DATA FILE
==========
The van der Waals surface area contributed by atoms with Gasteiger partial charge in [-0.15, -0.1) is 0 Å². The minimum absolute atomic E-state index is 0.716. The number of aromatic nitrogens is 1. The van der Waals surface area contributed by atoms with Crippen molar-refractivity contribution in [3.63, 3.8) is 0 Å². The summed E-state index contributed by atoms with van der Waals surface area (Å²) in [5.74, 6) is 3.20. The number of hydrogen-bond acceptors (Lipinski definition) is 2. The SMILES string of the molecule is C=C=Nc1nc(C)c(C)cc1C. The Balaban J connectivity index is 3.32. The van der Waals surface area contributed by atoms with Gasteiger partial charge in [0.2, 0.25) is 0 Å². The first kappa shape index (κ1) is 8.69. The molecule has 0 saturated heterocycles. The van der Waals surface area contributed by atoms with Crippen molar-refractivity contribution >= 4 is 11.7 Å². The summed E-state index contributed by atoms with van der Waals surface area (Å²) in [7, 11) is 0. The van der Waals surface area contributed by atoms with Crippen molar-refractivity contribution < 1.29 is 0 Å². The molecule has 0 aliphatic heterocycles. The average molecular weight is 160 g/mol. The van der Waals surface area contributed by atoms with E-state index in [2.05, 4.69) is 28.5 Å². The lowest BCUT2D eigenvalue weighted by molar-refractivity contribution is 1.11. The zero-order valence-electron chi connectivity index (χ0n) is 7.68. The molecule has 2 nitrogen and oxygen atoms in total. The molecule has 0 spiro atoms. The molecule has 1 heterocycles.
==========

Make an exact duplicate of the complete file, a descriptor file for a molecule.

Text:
The van der Waals surface area contributed by atoms with Gasteiger partial charge in [-0.15, -0.1) is 0 Å². The minimum absolute atomic E-state index is 0.716. The number of aromatic nitrogens is 1. The van der Waals surface area contributed by atoms with Crippen molar-refractivity contribution in [3.63, 3.8) is 0 Å². The summed E-state index contributed by atoms with van der Waals surface area (Å²) in [5.74, 6) is 3.20. The number of hydrogen-bond acceptors (Lipinski definition) is 2. The SMILES string of the molecule is C=C=Nc1nc(C)c(C)cc1C. The Balaban J connectivity index is 3.32. The van der Waals surface area contributed by atoms with Gasteiger partial charge in [0.2, 0.25) is 0 Å². The first kappa shape index (κ1) is 8.69. The molecule has 0 saturated heterocycles. The van der Waals surface area contributed by atoms with Crippen molar-refractivity contribution >= 4 is 11.7 Å². The summed E-state index contributed by atoms with van der Waals surface area (Å²) in [7, 11) is 0. The van der Waals surface area contributed by atoms with Crippen molar-refractivity contribution < 1.29 is 0 Å². The molecule has 0 aliphatic heterocycles. The average molecular weight is 160 g/mol. The van der Waals surface area contributed by atoms with E-state index in [2.05, 4.69) is 28.5 Å². The lowest BCUT2D eigenvalue weighted by molar-refractivity contribution is 1.11. The zero-order valence-electron chi connectivity index (χ0n) is 7.68. The molecule has 2 nitrogen and oxygen atoms in total. The molecule has 0 spiro atoms. The molecule has 1 heterocycles.